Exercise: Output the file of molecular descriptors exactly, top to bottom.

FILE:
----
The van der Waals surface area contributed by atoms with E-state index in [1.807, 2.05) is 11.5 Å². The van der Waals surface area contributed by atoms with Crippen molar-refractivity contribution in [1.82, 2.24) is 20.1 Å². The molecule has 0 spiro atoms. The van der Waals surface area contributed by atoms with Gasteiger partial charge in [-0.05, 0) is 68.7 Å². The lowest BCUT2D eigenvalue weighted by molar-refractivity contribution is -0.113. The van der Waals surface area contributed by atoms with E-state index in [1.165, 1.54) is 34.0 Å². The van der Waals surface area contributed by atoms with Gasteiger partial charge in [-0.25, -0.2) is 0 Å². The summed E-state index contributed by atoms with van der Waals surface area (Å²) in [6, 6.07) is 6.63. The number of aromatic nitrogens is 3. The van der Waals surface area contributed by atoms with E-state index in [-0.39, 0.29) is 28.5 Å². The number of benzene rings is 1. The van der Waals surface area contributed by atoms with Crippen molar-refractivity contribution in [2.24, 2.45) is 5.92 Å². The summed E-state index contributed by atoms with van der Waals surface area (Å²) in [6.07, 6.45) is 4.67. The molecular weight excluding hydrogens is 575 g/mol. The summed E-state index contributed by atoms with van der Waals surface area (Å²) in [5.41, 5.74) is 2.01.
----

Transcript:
The van der Waals surface area contributed by atoms with E-state index in [1.807, 2.05) is 11.5 Å². The van der Waals surface area contributed by atoms with Crippen molar-refractivity contribution in [1.82, 2.24) is 20.1 Å². The molecule has 0 spiro atoms. The van der Waals surface area contributed by atoms with Gasteiger partial charge in [-0.05, 0) is 68.7 Å². The lowest BCUT2D eigenvalue weighted by molar-refractivity contribution is -0.113. The van der Waals surface area contributed by atoms with E-state index in [1.165, 1.54) is 34.0 Å². The van der Waals surface area contributed by atoms with Gasteiger partial charge in [-0.25, -0.2) is 0 Å². The summed E-state index contributed by atoms with van der Waals surface area (Å²) in [6, 6.07) is 6.63. The number of aromatic nitrogens is 3. The van der Waals surface area contributed by atoms with E-state index in [-0.39, 0.29) is 28.5 Å². The number of benzene rings is 1. The van der Waals surface area contributed by atoms with Crippen molar-refractivity contribution in [2.24, 2.45) is 5.92 Å². The summed E-state index contributed by atoms with van der Waals surface area (Å²) in [6.07, 6.45) is 4.67. The molecular weight excluding hydrogens is 575 g/mol. The summed E-state index contributed by atoms with van der Waals surface area (Å²) in [5.41, 5.74) is 2.01.